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  • KTH scientists ready for NASA launch

    As most of Sweden sleeps tomorrow night, two KTH scientists will be in Cape Canaveral watching NASA launch four spacecraft loaded with instruments they and their team created. The mission is to study the fundamental ways in which energy and material are transferred throughout the universe.

  • Astronaut’s radiation study will be critical for Mars mission

    As space exploration inches closer to Mars, research into space radiation will become increasingly critical, says ESA astronaut Christer Fuglesang, who was introduced yesterday as the new head of the Aerospace Engineering master’s programme at KTH Royal Institute of Technology.

  • NASA probe will help reveal how sun and planets interact

    Beginning this year, NASA will launch four satellites equipped with technology from KTH Royal Institute of Technology. The mission: to study the microphysics of magnetic reconnection, the fundamental process that happens during such solar atmosphere events as solar flares and coronal mass ejections.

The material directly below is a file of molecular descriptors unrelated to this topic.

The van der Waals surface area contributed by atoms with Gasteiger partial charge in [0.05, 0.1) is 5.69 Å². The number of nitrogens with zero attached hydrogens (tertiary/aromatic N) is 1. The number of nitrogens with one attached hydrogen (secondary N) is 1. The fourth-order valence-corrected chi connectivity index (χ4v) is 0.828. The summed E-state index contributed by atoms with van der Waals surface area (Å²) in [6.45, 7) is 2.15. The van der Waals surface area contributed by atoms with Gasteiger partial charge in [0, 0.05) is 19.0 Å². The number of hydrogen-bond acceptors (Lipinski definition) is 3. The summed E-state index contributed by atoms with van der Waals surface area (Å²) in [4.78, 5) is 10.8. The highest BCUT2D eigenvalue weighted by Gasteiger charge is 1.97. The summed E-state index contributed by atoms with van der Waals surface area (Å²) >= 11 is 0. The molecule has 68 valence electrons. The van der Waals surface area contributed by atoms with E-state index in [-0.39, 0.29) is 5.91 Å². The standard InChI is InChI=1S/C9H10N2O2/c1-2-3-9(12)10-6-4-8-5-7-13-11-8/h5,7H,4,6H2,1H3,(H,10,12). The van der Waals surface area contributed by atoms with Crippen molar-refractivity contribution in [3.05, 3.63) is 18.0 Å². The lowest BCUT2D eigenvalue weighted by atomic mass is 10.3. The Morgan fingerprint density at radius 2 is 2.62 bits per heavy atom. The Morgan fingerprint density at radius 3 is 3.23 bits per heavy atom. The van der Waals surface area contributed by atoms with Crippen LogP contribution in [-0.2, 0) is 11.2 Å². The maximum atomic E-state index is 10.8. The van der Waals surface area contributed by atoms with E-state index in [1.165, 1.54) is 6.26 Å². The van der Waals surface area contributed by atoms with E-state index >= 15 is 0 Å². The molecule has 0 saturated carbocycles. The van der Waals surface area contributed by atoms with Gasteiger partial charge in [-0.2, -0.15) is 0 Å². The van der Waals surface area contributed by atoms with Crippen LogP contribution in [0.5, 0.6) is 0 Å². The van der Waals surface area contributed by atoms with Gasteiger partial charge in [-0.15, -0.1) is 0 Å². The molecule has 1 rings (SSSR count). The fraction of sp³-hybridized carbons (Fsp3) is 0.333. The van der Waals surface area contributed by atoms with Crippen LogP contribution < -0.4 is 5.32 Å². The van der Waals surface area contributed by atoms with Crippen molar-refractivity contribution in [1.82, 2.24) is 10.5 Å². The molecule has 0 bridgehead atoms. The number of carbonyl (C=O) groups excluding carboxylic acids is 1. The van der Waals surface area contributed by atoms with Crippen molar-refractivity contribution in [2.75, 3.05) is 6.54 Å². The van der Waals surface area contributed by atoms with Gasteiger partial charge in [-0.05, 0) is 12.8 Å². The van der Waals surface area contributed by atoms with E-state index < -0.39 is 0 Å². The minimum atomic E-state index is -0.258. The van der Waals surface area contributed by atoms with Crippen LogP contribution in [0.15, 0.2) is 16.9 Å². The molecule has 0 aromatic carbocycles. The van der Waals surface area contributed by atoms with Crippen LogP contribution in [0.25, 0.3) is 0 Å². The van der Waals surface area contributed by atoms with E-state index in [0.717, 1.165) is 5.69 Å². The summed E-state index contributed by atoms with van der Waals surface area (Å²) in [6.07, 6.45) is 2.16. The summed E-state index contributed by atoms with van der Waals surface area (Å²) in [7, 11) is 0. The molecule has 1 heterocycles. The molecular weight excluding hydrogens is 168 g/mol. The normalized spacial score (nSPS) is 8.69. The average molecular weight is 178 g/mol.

• New centre to be hub for space research

    Technologies for extreme conditions, rocket experiments and studies in space tourism. These are some of the activities in store for the new space centre that opens at KTH Royal Institute of Technology on March 1.

  • Team solves mystery at heart of "black" auroras

    While our understanding of how the aurora's shimmering curtains of colour are formed, scientists have struggled to explain the black patches between the bright beams. Now Swedish and British scientists have discovered what happens at the heart of these so-called "black aurora".

  • Name sought for Sweden's first student satellite

    The alma mater of Sweden’s first astronaut is about to become the first Swedish university to send its own student-built satellite into space. They just need a name for the craft.

  • Researchers in final running to join NASA/ESA asteroid test

    In 2022, NASA plans to ram a 300kg spacecraft into an asteroid, while an ESA-built space probe orbits the egg-shaped body and records the aftermath. A team that includes KTH researchers is among the final five that are competing for their CubeSat designs to be included in ESA's Asteroid Impact Mission (AIM).

Belongs to: KTH Royal Institute of Technology
Last changed: Sep 22, 2020